Controversy has shadowed some of the large dam projects which have borne the hallmark of the World Bank. Yacyreta on the Argentina/Paraguay borders and Sardar Sarovar in India are just two examples where NGOs and local residents have condemned the Bank for its involvement and financial support. As stated by the Bank’s independent Operations Evaluation Department (OED), dam opponents’ main criticism has been that project sponsors and financiers systematically downplay the detrimental effect dams can have on project-affected people and the environment.

With such past experiences in mind, one could be forgiven for thinking that the World Bank may view all dams warily, seeing them as increasingly controversial undertakings which should be treated with caution. But as Alessandro Palmieri, a dam specialist at the World Bank says, there is not a policy which states that the Bank will or will not finance large dams. Each case is treated individually and is now steered by the Bank’s own safeguard policies — a portfolio of ten guidelines which should ensure that all World Bank-supported projects meet present day environmental and social standards (see panel).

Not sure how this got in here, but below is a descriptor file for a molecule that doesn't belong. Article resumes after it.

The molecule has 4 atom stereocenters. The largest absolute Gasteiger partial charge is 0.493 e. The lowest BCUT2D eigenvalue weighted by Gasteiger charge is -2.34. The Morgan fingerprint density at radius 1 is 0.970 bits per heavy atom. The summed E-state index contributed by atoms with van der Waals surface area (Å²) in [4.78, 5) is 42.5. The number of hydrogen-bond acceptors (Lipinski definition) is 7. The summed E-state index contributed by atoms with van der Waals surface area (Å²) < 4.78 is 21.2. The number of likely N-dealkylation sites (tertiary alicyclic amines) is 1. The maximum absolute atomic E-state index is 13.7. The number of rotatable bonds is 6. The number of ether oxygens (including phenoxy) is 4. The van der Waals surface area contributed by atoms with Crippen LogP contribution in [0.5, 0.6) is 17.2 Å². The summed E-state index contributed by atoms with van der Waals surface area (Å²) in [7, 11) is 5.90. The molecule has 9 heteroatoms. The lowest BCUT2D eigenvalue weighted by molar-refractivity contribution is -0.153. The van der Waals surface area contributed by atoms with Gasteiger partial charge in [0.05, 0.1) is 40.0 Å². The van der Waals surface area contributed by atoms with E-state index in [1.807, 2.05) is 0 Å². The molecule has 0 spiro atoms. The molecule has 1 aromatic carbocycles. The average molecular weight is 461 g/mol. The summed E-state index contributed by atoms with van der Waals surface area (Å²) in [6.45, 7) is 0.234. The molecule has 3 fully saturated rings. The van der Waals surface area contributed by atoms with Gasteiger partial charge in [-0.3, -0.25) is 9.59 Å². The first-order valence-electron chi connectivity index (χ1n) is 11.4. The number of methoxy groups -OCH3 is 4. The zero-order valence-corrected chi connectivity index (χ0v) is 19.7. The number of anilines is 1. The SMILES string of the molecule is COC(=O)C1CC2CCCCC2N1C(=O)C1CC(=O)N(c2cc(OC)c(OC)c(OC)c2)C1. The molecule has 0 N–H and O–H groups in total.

‘With particular respect to hydroelectric dams, we believe that any hydro power scheme which now comes forward for financing, and which complies with our safeguard policies, is environmentally and socially acceptable,’ says World Bank energy specialist, Richard Spencer. ‘There has been some debate about whether or not this statement presupposes the World Commission on Dams’ final report. But to unilaterally decide that we will not finance dams until the outcome of the Commission is announced also presupposes it.’ The general presumption is that if safeguard policies are in place for dams, then there is no reason why the Bank should not finance projects which meet normal prudent investment criteria.